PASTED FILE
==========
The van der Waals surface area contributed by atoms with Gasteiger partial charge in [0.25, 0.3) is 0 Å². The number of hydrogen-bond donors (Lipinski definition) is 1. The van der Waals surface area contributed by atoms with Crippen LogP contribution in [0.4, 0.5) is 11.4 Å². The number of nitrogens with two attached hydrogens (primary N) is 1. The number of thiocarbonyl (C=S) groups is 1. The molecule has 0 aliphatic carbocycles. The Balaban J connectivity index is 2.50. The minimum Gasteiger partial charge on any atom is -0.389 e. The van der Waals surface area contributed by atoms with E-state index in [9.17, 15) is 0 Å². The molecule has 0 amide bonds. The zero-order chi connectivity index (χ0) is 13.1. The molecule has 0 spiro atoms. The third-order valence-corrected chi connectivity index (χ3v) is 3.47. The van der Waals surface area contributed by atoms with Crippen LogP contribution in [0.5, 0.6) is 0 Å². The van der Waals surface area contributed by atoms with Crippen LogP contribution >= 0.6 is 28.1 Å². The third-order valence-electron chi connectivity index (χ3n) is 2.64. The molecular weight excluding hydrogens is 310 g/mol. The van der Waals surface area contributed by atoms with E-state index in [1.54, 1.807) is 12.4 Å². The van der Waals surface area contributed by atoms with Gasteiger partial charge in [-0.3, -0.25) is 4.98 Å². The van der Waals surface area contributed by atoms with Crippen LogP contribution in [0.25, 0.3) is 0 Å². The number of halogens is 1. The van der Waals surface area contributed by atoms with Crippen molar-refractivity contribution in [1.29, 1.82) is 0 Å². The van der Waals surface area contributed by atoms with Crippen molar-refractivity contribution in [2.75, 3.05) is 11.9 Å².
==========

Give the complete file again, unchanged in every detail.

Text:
The van der Waals surface area contributed by atoms with Gasteiger partial charge in [0.25, 0.3) is 0 Å². The number of hydrogen-bond donors (Lipinski definition) is 1. The van der Waals surface area contributed by atoms with Crippen LogP contribution in [0.4, 0.5) is 11.4 Å². The number of nitrogens with two attached hydrogens (primary N) is 1. The number of thiocarbonyl (C=S) groups is 1. The molecule has 0 aliphatic carbocycles. The Balaban J connectivity index is 2.50. The minimum Gasteiger partial charge on any atom is -0.389 e. The van der Waals surface area contributed by atoms with E-state index in [9.17, 15) is 0 Å². The molecule has 0 amide bonds. The zero-order chi connectivity index (χ0) is 13.1. The molecule has 0 spiro atoms. The third-order valence-corrected chi connectivity index (χ3v) is 3.47. The van der Waals surface area contributed by atoms with Crippen LogP contribution in [0.5, 0.6) is 0 Å². The van der Waals surface area contributed by atoms with Crippen LogP contribution >= 0.6 is 28.1 Å². The third-order valence-electron chi connectivity index (χ3n) is 2.64. The molecular weight excluding hydrogens is 310 g/mol. The van der Waals surface area contributed by atoms with E-state index in [1.54, 1.807) is 12.4 Å². The van der Waals surface area contributed by atoms with Gasteiger partial charge in [-0.3, -0.25) is 4.98 Å². The van der Waals surface area contributed by atoms with Crippen LogP contribution in [0.25, 0.3) is 0 Å². The number of halogens is 1. The van der Waals surface area contributed by atoms with Crippen molar-refractivity contribution in [1.29, 1.82) is 0 Å². The van der Waals surface area contributed by atoms with Crippen molar-refractivity contribution in [2.75, 3.05) is 11.9 Å².